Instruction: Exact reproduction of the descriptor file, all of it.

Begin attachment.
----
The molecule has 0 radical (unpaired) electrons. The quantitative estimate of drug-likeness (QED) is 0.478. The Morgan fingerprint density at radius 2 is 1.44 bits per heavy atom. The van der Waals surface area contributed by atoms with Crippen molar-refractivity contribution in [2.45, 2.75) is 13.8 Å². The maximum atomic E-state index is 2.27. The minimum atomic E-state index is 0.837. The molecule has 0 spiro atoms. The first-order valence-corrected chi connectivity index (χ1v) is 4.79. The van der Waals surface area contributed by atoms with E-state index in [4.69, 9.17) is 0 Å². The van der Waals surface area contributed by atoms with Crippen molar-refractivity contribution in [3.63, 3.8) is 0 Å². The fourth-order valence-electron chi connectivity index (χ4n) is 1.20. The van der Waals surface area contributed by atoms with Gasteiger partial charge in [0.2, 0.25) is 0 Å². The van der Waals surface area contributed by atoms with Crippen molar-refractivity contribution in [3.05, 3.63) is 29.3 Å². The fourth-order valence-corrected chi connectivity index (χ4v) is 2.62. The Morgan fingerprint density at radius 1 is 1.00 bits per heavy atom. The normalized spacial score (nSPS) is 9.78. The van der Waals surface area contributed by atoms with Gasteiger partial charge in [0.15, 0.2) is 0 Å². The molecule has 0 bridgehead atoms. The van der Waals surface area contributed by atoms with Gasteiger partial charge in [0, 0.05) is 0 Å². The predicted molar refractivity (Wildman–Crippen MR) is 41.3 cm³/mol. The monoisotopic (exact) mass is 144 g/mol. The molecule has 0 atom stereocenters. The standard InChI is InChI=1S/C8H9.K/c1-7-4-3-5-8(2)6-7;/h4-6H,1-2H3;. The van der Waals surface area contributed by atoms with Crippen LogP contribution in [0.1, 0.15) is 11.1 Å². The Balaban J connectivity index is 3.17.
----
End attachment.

The molecule has 0 radical (unpaired) electrons. The quantitative estimate of drug-likeness (QED) is 0.478. The Morgan fingerprint density at radius 2 is 1.44 bits per heavy atom. The van der Waals surface area contributed by atoms with Crippen molar-refractivity contribution in [2.45, 2.75) is 13.8 Å². The maximum atomic E-state index is 2.27. The minimum atomic E-state index is 0.837. The molecule has 0 spiro atoms. The first-order valence-corrected chi connectivity index (χ1v) is 4.79. The van der Waals surface area contributed by atoms with E-state index in [4.69, 9.17) is 0 Å². The van der Waals surface area contributed by atoms with Crippen molar-refractivity contribution in [3.63, 3.8) is 0 Å². The fourth-order valence-electron chi connectivity index (χ4n) is 1.20. The van der Waals surface area contributed by atoms with Gasteiger partial charge in [0.2, 0.25) is 0 Å². The van der Waals surface area contributed by atoms with Crippen molar-refractivity contribution in [3.05, 3.63) is 29.3 Å². The fourth-order valence-corrected chi connectivity index (χ4v) is 2.62. The Morgan fingerprint density at radius 1 is 1.00 bits per heavy atom. The normalized spacial score (nSPS) is 9.78. The van der Waals surface area contributed by atoms with Gasteiger partial charge in [0.15, 0.2) is 0 Å². The molecule has 0 bridgehead atoms. The van der Waals surface area contributed by atoms with Gasteiger partial charge in [0, 0.05) is 0 Å². The predicted molar refractivity (Wildman–Crippen MR) is 41.3 cm³/mol. The monoisotopic (exact) mass is 144 g/mol. The molecule has 0 atom stereocenters. The standard InChI is InChI=1S/C8H9.K/c1-7-4-3-5-8(2)6-7;/h4-6H,1-2H3;. The van der Waals surface area contributed by atoms with Crippen LogP contribution in [0.1, 0.15) is 11.1 Å². The Balaban J connectivity index is 3.17.